If you’re a Christian, you need to understand certain facts because they are central to the gospel:
- Jesus died for our sins in fulfillment of the Scriptures
- His death was not the end. He was buried and he rose again.
- HIs resurrection was witnessed, Paul says, by over 500 eyewitnesses.
These facts are essential to the gospel. In fact, Paul goes on to say that Jesus’ resurrection is so central to Christianity that if it’s not true, everything collapses.
And if Christ has not been raised, then our preaching is in vain and your faith is in vain. We are even found to be misrepresenting God, because we testified about God that he raised Christ, whom he did not raise if it is true that the dead are not raised. For if the dead are not raised, not even Christ has been raised. And if Christ has not been raised, your faith is futile and you are still in your sins. Then those also who have fallen asleep in Christ have perished. If in Christ we have hope in this life only, we are of all people most to be pitied. (15:14-19)
If Jesus’ resurrection is not true, we have nothing left. The whole message collapses. “If the tomb isn’t empty, the gospel is” (Mitchell Chase). Paul wants us to grasp the importance of Jesus’ resurrection.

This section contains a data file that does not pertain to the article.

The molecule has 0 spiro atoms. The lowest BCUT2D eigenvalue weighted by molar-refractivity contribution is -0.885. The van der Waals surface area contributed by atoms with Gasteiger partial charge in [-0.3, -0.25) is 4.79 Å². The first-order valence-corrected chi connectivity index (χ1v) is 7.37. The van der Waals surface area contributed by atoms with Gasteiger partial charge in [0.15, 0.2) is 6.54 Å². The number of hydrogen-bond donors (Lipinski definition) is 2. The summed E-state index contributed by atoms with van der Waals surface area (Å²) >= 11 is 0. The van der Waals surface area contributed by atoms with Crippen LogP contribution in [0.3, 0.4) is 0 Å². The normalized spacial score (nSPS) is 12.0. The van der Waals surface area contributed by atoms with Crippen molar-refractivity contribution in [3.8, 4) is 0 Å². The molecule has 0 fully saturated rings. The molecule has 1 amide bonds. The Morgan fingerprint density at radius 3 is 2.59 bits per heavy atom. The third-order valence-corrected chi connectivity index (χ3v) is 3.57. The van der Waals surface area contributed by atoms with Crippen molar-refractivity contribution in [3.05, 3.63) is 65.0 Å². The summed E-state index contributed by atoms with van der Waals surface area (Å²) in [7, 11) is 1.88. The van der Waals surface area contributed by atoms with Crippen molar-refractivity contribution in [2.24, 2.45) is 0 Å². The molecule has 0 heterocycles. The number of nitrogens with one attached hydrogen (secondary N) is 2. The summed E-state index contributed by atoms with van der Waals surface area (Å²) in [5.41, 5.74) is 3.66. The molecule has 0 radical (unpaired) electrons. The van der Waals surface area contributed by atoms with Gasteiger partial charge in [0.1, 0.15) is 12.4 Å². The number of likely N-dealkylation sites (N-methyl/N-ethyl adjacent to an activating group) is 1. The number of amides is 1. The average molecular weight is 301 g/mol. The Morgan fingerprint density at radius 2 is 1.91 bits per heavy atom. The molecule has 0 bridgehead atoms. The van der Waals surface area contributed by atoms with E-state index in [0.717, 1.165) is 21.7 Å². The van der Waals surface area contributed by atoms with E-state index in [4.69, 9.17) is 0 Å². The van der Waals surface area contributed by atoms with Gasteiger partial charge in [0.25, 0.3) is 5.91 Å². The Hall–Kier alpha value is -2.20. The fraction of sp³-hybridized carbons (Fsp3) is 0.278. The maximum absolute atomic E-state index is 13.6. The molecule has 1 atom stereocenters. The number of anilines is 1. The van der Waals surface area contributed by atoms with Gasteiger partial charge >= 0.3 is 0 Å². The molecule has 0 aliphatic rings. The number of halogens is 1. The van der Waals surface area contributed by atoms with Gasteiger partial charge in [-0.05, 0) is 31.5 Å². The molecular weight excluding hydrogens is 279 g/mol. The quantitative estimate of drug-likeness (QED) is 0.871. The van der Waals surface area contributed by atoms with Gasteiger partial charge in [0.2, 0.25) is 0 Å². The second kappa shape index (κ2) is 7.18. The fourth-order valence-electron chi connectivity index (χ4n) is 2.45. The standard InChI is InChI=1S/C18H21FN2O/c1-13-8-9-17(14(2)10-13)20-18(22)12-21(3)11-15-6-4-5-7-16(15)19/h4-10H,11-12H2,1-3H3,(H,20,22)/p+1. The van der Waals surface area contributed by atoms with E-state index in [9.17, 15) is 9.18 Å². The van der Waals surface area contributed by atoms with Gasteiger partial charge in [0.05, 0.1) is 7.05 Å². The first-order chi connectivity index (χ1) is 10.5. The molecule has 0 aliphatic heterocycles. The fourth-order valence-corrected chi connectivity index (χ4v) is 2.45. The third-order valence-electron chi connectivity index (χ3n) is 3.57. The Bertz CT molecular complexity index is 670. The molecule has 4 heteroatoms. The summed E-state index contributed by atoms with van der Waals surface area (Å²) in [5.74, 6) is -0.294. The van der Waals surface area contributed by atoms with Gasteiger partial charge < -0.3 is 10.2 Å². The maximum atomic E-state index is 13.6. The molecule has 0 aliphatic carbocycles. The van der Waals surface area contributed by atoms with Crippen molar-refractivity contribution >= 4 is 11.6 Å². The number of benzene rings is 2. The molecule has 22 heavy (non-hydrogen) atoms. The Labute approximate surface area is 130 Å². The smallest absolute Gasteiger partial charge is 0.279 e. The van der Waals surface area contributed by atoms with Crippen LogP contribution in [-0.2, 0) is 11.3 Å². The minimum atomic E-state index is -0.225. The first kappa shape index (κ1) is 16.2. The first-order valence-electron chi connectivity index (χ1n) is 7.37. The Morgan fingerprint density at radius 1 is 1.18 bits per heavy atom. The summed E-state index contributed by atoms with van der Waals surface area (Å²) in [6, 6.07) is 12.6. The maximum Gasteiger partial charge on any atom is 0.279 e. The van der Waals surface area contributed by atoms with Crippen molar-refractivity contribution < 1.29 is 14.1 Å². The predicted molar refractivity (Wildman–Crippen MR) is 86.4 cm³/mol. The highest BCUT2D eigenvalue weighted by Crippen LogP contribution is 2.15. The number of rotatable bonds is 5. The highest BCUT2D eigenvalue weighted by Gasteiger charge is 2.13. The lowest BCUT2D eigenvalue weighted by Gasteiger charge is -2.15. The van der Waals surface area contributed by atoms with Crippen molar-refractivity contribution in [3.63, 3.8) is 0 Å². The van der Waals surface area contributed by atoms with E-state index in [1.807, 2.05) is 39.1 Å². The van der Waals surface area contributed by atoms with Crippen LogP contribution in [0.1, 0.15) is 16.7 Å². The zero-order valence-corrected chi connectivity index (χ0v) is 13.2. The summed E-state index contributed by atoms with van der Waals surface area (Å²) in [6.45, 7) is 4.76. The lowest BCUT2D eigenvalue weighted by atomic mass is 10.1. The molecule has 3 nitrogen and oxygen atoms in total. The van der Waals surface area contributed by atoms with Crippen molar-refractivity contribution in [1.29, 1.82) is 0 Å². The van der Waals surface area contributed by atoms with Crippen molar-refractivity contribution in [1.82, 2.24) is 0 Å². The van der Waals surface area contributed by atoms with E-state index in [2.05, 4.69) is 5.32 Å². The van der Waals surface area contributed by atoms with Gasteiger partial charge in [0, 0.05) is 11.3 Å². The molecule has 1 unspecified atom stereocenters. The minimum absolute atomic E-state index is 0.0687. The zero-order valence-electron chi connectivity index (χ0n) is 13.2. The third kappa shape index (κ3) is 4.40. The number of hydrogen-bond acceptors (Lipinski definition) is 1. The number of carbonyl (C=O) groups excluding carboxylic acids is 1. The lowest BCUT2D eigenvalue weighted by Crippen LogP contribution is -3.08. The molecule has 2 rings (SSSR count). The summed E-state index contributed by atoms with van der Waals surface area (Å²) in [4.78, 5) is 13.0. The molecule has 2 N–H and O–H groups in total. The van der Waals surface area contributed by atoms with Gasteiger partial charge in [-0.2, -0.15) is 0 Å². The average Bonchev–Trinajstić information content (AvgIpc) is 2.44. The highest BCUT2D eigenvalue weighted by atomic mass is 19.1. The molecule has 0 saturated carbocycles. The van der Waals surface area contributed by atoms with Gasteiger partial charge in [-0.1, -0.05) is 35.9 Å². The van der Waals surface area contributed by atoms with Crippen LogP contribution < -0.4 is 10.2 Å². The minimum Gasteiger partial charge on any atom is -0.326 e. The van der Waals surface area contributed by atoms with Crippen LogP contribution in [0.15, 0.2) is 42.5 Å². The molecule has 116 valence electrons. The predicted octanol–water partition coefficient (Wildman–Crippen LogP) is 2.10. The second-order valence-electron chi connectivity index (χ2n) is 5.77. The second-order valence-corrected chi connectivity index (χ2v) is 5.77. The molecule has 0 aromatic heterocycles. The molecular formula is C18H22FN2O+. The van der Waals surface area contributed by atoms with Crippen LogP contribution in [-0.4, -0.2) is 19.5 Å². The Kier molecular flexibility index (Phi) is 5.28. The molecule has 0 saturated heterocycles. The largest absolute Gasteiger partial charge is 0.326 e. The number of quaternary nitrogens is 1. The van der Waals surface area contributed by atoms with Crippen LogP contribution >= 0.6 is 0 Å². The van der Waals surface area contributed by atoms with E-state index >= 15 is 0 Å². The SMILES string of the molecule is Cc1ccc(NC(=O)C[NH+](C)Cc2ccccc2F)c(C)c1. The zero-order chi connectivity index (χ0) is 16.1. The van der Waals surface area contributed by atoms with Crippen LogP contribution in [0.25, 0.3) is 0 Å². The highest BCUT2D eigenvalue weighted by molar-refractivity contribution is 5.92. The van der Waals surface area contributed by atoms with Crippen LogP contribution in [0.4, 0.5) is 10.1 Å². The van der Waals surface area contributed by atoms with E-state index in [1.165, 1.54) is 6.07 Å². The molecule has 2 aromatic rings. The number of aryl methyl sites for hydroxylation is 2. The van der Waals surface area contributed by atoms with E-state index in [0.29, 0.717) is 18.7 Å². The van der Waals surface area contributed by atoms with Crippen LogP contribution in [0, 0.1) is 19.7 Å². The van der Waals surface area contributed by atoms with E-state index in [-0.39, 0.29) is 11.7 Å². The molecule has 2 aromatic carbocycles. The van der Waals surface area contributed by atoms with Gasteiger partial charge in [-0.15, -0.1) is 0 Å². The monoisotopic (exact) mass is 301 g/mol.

Jesus really did rise from the dead. That’s the first thing Paul wants us to understand.
Here’s the second:
Jesus’ resurrection is the blueprint for our own.
This is where it gets real for us.
Jesus’ resurrection is not just a historic fact. It’s more. It’s also a blueprint for your the resurrection of all who have trusted Jesus.
But in fact Christ has been raised from the dead, the firstfruits of those who have fallen asleep. For as by a man came death, by a man has come also the resurrection of the dead. For as in Adam all die, so also in Christ shall all be made alive. (1 Corinthians 15:20-22)
Here’s what Paul is saying. All died in Adam. When Adam sinned, he plunged the whole world into death. When sin entered the world in Genesis 3, it affected everybody and everything.
But Jesus has changed all that. When he rose from the dead, he was just the first. We will follow. Paul talks about firstfruits. In the Old Testament, the first of the harvest was brought to God as a sacrifice. It was the first of the harvest; the rest came later. Paul is saying that is the case with Jesus’ resurrection. Jesus’ resurrection is the first of that harvest, but not the last. Just as Jesus was raised, our bodies will be raised from the dead as well.